Compression Test of Food Gels on Artificial Tongue and Its Comparison with Human Test
Article first published online: 15 OCT 2012
© 2012 Wiley Periodicals, Inc.
Journal of Texture Studies
Volume 44, Issue 2, pages 104–114, April 2013
How to Cite
Ishihara, S., Nakao, S., Nakauma, M., Funami, T., Hori, K., Ono, T., Kohyama, K. and Nishinari, K. (2013), Compression Test of Food Gels on Artificial Tongue and Its Comparison with Human Test. Journal of Texture Studies, 44: 104–114. doi: 10.1111/jtxs.12002
- Issue published online: 3 APR 2013
- Article first published online: 15 OCT 2012
- Manuscript Accepted: 30 AUG 2012
- Agar gels;
- artificial tongue;
- oral strategy;
- size reduction;
- uniaxial compression
An in vitro evaluation system of food texture was developed using artificial tongue and a conventional uniaxial compression apparatus to mimic the tongue-palate compression. Deformation behavior of agar gels on artificial tongues from silicone rubber with three levels of elastic modulus was observed during compression by a nondeformable plate. The results were compared with the oral strategy for size reduction from sensory evaluation by human subjects. Agar gels fractured upon compression when the strain of the gels was larger than that of artificial tongue, whereas they did not when the strain of the gels was equivalent to or smaller than that of the artificial tongue. When apparent elastic modulus of artificial tongue was approximately 5.5 × 104 Pa, fracture profile of the gels corresponded well to human tests. Results suggest that the oral strategy for size reduction might be determined by sensing the relative strain of the gels to the tongue during compression to a somewhat small strain.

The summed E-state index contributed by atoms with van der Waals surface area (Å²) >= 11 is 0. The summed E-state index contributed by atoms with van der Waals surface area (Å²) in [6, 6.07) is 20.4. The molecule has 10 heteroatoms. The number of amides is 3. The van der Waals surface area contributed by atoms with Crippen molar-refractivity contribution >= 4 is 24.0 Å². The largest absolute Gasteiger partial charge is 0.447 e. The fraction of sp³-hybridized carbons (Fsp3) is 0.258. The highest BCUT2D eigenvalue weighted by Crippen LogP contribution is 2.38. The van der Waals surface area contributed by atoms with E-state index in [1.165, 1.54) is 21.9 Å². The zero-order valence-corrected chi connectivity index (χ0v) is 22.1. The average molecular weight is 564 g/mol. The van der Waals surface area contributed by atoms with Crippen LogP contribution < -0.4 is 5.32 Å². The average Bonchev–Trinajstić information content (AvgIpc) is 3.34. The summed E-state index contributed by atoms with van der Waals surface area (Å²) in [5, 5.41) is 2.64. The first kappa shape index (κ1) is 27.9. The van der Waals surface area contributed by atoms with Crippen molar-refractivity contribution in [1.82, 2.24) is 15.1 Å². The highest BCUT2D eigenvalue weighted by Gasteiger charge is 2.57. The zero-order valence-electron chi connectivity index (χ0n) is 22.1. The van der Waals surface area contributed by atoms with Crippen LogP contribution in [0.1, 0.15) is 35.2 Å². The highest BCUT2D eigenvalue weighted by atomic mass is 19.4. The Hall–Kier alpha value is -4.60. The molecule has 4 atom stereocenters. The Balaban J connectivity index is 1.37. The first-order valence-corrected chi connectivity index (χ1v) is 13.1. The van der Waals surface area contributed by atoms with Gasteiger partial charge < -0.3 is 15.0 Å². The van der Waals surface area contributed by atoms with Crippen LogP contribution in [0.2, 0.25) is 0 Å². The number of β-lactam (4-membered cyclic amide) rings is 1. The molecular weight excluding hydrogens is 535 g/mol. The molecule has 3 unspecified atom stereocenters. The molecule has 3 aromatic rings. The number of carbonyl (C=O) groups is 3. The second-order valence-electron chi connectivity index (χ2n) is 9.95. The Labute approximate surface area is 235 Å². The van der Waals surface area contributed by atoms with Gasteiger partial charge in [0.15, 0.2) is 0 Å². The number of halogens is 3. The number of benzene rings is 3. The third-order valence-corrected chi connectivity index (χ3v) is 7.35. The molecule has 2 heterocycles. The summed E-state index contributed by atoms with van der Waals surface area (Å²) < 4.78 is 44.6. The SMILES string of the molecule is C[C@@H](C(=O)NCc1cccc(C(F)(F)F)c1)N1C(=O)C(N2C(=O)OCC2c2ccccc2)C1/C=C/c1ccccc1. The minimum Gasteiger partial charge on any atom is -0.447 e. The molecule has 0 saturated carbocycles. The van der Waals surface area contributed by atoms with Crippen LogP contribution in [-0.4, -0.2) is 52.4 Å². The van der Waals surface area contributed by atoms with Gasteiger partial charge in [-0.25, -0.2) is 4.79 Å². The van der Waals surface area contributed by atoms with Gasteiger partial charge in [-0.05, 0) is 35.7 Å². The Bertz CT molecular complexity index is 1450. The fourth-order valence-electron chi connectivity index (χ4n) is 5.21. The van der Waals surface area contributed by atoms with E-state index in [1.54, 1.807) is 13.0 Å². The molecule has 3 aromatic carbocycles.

In an aged society, there is an increasing demand for properly texturized foods for safe consumption by those who have mastication or chewing difficulty. Food of soft texture is often preferred by these people because of easy tongue-palate compression and no need of the teeth mastication. An in vitro evaluation system of food texture developed in the present study provides a simple method for food manufactures in assessing textural acceptability of products without using human subjects. This evaluation system can lead to the innovation of food product design for textural diversity and thus improved quality of life for these disadvantaged populations.